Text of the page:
All the aforementioned characteristics of English and Polish medicallanguage “can be used to upgrade reader orientation and/or tone down ‘distance’ and formality in discourse according to intercultural norms and assumed reader expectations” (Gerzymisch-Arbogast (2007: 29). Hence, when charged with translating a Polish medical report into English, the translator should bear in mind the English preference for complete sentences. It is advisable to produce full semi-formal sentences and link the whole text by means of cohesion markers so as to make the translation appear cogent as well as visibly complete and well-organised to the English-speaking readers. Similarly, although Polish medical practitioners are sparse with the number of discourse markers used, English documentation tends to add sentence connectors even if logical relations are obvious. What may be particularly problematic for translation trainees is a Polish unexpressed or invisible subject. Such subjectless clauses like wykonano [<impers.> performed]or obserwuje się [<impers.> observes] can be translated in an impersonal passive form, e.g. ‘it was performed or it is observed’. With a view to producing a more natural translation of dynamic equivalence, the translator can change the perspective and use a causative form, e.g. ‘the patient had something performed,’ which shifts the focus onto the patient. Using impersonal structures the translator can topicalise not only the patient but also the procedure, e.g. ‘something was performed’ or the condition, e.g. ‘something is observed.’

Accordingly, if a medical report is translated from English into Polish, the translator is well advised to use many verbless clauses, for instance noun phrases (e.g. Head and face trauma) or clauses with the copular verb elided (e.g. Post-operative course <was> without complications). Additionally, the majority of examinations and procedures performed is to be described with agent-less verb forms, e.g. Dziecko przyjęto [<impers.> admitted the child]. Furthermore, this direction of translation requires some reduction on the part of the translator. Even the most inconspicuous information about the patient’s mood may prove of value to the Polish receiver, therefore it is not recommended to omit the type of details or personal remarks discussed in section 3.3. However, it is advisable that abundant linking be dropped and personal opinion toned down. The implementation of the aforementioned stylistic alterations and translation shifts enables the translator to render a given document in accordance with textual conventionality and expectation norms.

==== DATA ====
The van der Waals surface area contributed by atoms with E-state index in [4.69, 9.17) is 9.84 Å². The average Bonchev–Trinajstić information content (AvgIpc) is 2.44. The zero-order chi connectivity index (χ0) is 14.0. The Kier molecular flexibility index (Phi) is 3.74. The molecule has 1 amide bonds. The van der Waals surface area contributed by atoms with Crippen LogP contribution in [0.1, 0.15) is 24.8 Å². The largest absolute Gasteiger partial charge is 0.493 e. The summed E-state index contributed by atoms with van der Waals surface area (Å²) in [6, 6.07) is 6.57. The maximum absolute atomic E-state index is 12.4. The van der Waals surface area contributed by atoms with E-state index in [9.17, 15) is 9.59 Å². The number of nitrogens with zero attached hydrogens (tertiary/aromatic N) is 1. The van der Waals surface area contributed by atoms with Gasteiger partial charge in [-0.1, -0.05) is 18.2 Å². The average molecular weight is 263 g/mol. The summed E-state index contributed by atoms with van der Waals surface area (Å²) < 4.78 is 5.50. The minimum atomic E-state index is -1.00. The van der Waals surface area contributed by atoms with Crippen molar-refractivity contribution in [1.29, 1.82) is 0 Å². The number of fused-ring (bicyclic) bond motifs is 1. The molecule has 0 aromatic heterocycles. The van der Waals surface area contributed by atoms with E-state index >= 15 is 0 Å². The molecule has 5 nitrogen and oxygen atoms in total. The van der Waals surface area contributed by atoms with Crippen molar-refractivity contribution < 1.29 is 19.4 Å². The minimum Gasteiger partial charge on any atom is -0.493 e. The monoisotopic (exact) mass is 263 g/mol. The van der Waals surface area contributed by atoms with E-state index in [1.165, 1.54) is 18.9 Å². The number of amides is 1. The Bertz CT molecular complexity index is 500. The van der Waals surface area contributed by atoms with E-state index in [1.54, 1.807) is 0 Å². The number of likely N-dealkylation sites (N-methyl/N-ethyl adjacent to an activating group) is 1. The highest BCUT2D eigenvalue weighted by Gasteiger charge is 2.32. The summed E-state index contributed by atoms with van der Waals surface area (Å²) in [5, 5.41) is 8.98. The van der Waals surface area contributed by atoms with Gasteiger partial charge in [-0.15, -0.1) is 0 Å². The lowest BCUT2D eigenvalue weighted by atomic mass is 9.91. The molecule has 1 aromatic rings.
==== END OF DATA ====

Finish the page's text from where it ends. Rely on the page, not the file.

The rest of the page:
4. Conclusion

All the stylistic variations presented in the following article indicate that medical texts differ significantly, which is therefore not inconsequential to translation. As Baumann (2007: 334) puts it, “stylistic elements can make LSP text recipients understand the facts and processes better by building bridges between communicative partners’ different presuppositions.” Similarly, Taylor (2006: 33) states that “as writers produce and readers recognise ‘bonded pairs’, translators would do well to track such established bonding, and in their target language versions to create nets of equivalent bonding patterns in the target text.” The use of the ‘cultural filter’ is therefore necessary in medical translation since “the complex cognitive structure of the special knowledge which has to be materialised in the communicative process needs a specific syntactic modification” (Baumann 2007: 337). Unfamiliar style or aberrant flow of words may result not only in a modulated impact on the reader who is not used to extraordinarily direct or excessively formal expressions, but also in a disorientation, hence a redundant hesitation, reading for the second time and as a final point an undesirable waste of doctors’ and patients’ time.

It is of primary importance for the translator to ensure that the text, which — in medical environment — must be read quickly but thoroughly, is as familiar as possible. Indeed, Gile (2009: 40) states that “as regards translation of primarily informational texts, translation instructors seem to hold the unanimous view that the sole applicable criteria of acceptability are those of the target language.” Mason substantiates this claim with his belief that:

the expectation that source text cohesive use is necessarily, or even desirably, transferable to a target text is, in itself, a naïve one, stemming from a view of translating as language transfer rather than as motivated behaviour within a particular context and responding to its own norms (2001: 723).

Translators' choices, either linguistic, pragmatic or stylistic, should be socially and culturally specific so that the target text is congruous and thus most immediately intelligible. If the text appears to be even slightly dissimilar to standard texts of the same type, it may constitute an impediment in what is usually an automatised process.

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Pietrzak photoPaulina Pietrzak has been affiliated with University of Łódź, Poland, since 2008. She completed her PhD on translation education and developing translation competence. She teaches LGP and LSP translation and interpreting in the Department of Translation Studies. She is also a freelance translator and interpreter. Her main research interests include the theory and practice of translation and interpreting, specialised languages and translator training.